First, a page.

Kucinich drops opposition to health-care bill
Perry Bacon Jr. and Garance Franke-Ruta | March 17, 2010
Rep. Dennis Kucinich (D-Ohio), often a proponent of very liberal, unlikely ideas such as the creation of a "Department of Peace" and the impeachment of then-Vice President Cheney, has found his pragmatic streak.
Under pressure from both President Obama and liberal groups, the Ohio congressman announced Wednesday morning he would back the health-care bill Democrats are trying to push through Congress this week. Long an advocate of a Medicare-for-all health care system, Kucinich in November voted against the House version of the legislation, arguing it "incentivizes the perpetuation, indeed the strengthening, of the for-profit health insurance industry, the very source of the problem."
"I know I have to make a decision, not on the bill as I would like to see, it but on the bill as it is," the longtime congressman said in a 30-minute press conference on Capitol Hill where he detailed his vote change. "I have doubts about this bill," he said. "...This is not the bill I wanted to support."
"However, after careful discussions with President Obama, Speaker Pelosi, my wife Elizabeth and close friends, I have decided to cast a vote in favor of the legislation," he said.
Obama called Kucinich's decision to vote yes on health care "a good sign" and said that he had thanked him for the switch.
Kucinich, who had declared himself opposed to the president's health care bills because they did not contain a public option, was the subject of some airborne arm-twisting this week as he flew with Obama on Air Force One.
"I told him thank you," Obama said to reporters as he hosted the Taoiseach of Ireland, Brian Cowen, for a St. Patrick's Day conversation at the White House.
Obama, wearing a light green tie, also thanked Congress for passing the jobs bill, calling it "he first of what
I hope will be a series of jobs packages that help to continue to put people back to work."
The decision makes Kucinich the first Democrat who opposed the legislation in the House in November to change his vote, moving the party closer to the 216 votes it will need by this weekend. But his vote change, while illustrating that even the most liberal of Democrats are now conceding the death of the government insurance option and backing the bill, won't move the vote count beyond Kucinich himself. The vast majority of Democrats who opposed the initial bill or who backed it then but are on the fence now are more moderate Democrats. Only Kucinich and Rep. Eric Massa (D-N.Y.), who has since resigned in the wake of a ethics scandal, opposed the bill from the left.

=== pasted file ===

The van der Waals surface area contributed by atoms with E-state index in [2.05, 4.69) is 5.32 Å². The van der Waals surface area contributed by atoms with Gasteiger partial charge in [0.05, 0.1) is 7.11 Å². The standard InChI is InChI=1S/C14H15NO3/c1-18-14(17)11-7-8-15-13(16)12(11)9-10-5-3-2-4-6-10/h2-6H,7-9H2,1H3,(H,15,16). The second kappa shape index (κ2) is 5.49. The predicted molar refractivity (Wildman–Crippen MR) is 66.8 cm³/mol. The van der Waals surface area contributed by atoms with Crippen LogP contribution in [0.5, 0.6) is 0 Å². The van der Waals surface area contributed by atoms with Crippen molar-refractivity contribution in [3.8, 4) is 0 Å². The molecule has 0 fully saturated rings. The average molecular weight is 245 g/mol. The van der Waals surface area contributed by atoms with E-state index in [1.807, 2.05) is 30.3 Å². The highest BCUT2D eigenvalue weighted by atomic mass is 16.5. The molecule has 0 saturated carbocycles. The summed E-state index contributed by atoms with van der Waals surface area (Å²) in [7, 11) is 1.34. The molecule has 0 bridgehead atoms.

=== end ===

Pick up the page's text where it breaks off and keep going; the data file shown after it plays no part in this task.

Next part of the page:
Kucinich cast himself as being torn for days over the decision, hearing from constituents who implored him "something is better than nothing" and discussing his vote four times over the last several weeks with Obama.
"Every criticism I made, I maintain," he said. "The bill is flawed, it's not the bill I want and I've been pretty vocal about it. So I had to ask myself am I going to just rest on my philosophical position, which I remain committed to and look at the American people and say, 'You know, I'm not going to do this.' There is a moment of decision you have to make."
His decision came under unusual pressure for a lawmaker known mainly for leading liberal causes such as calling for the withdrawal of troops from Afghanistan and opposing the war in Iraq. With Democrats struggling to get the votes needed to pass the bill, the founder of the liberal blog Daily Kos threatened to back a primary challenge if the health-care legislation failed and Kucinich was in the opposition.
And on Monday, as Obama spoke at a rally in Strongville, Ohio, in the congressman's suburban Cleveland district, someone in the audience called out, "Vote yes."
Obama turned to Kucinich, who was on stage for the rally and said, "Did you hear that, Dennis?"
By Tuesday, the usually chatty lawmaker was ducking reporters' questions in the Capitol. But on Wednesday morning, he seemed to bask in the kind of attention he rarely got during his presidential runs in 2004 and 2008.
He bragged of his single-payer stance, saying "I have taken the debate farther than anyone else has taken it."
"This is a defining moment for if we will have any opportunity to move off square one on health care," he said.